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I am applying to doctoral programs in the US.

Since I am not an English native speaker, I am wondering if it is okay to have native speakers help make my English perfect in my statement of purpose?

I ask so because I am concerned with that, since the committee definitely knows that I am not a native speaker in English, my perfect English in statement of purpose could lead them to suspect. By "suspect" I mean the argument: If this person's writing is this good, then this person's TOEFL scores must be almost perfect.

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    It's a good idea for native English speakers to have other native speakers help make their English perfect. – mskfisher Nov 4 '14 at 15:55
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It's definitely a good idea (in fact anyone in your situation should do so), I have seen plenty of people around me in my graduate school who had done so. There even exist professional services specialized for this task (it's a pretty big business in some countries).

Regarding your concern that the jury might think that you have been "cheating", forget about it:

  • by providing a flawless statement of purpose despite being non-native, you are showing the jury a lot of motivation;
  • if the statement of purpose was used to assess your true level of English, they wouldn't ask for TOEFL/IELTS;
  • when writing research articles later on, you will still often have a native speaker around to answer questions.
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    And asking others to check/proof your work is a good way to actually learn something new and/or improve your style/facts/etc. – Seth Nov 4 '14 at 23:49
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I think about English grammar and prose like personal grooming. If you are going to a big event where you need to make a good impression, it's fine to ask people to help make sure your clothing is well-chosen and being worn perfectly. Likewise, it's fine to ask people to help make sure your words are well chosen and don't have any distracting errors. A committee should not think any worse of you for asking for help making sure that your words are clean and clear. Rather, they should think better of you for caring enough to make sure you are presenting yourself well.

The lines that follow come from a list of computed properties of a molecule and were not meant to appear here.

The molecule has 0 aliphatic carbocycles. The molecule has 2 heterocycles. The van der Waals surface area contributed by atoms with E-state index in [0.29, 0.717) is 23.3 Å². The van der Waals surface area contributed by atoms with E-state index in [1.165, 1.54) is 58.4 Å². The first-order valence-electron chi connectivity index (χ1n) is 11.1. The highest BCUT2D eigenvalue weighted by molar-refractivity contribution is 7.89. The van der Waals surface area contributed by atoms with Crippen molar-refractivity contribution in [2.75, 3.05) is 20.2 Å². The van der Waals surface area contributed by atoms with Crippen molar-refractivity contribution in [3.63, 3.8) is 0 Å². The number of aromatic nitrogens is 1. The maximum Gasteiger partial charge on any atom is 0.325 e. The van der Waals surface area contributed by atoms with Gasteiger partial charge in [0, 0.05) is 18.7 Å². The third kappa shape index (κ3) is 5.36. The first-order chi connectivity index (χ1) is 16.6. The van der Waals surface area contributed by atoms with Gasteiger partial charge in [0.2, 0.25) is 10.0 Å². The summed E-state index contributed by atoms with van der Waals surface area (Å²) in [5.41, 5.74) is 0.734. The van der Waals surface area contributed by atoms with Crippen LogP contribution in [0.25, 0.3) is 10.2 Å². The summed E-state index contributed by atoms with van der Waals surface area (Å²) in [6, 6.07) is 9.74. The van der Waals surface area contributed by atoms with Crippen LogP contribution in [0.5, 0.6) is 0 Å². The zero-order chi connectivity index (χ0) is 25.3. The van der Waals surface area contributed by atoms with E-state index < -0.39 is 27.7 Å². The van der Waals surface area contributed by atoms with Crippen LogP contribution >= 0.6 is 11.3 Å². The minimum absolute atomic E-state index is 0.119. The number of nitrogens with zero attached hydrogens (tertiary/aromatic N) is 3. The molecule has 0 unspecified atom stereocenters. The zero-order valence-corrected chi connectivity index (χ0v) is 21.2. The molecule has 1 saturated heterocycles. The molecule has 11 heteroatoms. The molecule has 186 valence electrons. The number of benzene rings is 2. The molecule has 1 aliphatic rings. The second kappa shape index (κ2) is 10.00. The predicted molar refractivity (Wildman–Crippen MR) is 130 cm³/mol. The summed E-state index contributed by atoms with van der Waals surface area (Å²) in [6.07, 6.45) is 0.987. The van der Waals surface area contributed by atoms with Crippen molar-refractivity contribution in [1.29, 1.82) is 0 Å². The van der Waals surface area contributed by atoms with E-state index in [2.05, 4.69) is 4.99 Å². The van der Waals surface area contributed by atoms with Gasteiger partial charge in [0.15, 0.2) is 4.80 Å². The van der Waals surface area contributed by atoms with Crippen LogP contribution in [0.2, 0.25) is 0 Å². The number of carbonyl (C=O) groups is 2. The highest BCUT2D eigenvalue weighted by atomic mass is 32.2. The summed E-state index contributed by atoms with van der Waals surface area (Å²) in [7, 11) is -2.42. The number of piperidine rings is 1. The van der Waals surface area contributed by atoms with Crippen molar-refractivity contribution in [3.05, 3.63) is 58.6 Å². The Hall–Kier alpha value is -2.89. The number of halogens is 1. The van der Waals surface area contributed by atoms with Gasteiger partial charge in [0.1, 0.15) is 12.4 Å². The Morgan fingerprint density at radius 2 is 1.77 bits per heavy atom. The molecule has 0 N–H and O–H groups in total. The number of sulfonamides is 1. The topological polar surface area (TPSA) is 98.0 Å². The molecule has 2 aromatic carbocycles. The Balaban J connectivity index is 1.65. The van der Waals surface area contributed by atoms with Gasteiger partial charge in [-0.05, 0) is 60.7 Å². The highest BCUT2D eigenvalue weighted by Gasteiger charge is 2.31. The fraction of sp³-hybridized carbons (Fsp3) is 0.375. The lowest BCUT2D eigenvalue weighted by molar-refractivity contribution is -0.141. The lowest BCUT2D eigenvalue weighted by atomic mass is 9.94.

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Of course this is a good idea. Plenty of non-natives write excellent English, and getting your work proofread by a native English speaker is always a good idea, if possible.

It's not as if you are asking the native English speaker to write the text for you?

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    This. I help proofread and wordsmith several of my friends' grad school papers because they are not native English speakers. This is particularly important when it comes to research papers, as they will be referenced far into the future by others -- it would be a shame to not assist with trivialities like grammar when the content of their papers contributes to the body of human knowledge. The language is incidental. – zxq9 Nov 3 '14 at 21:59
  • should I be worry if my friend rewrite a part of my statement? That means I have written in by myself, and it's awkward enough for my friend to rewrite it. The other parts are good enough to just make fixes on the fly. I'm afraid about the inconsistency between the styles. – Ooker Oct 29 '15 at 14:56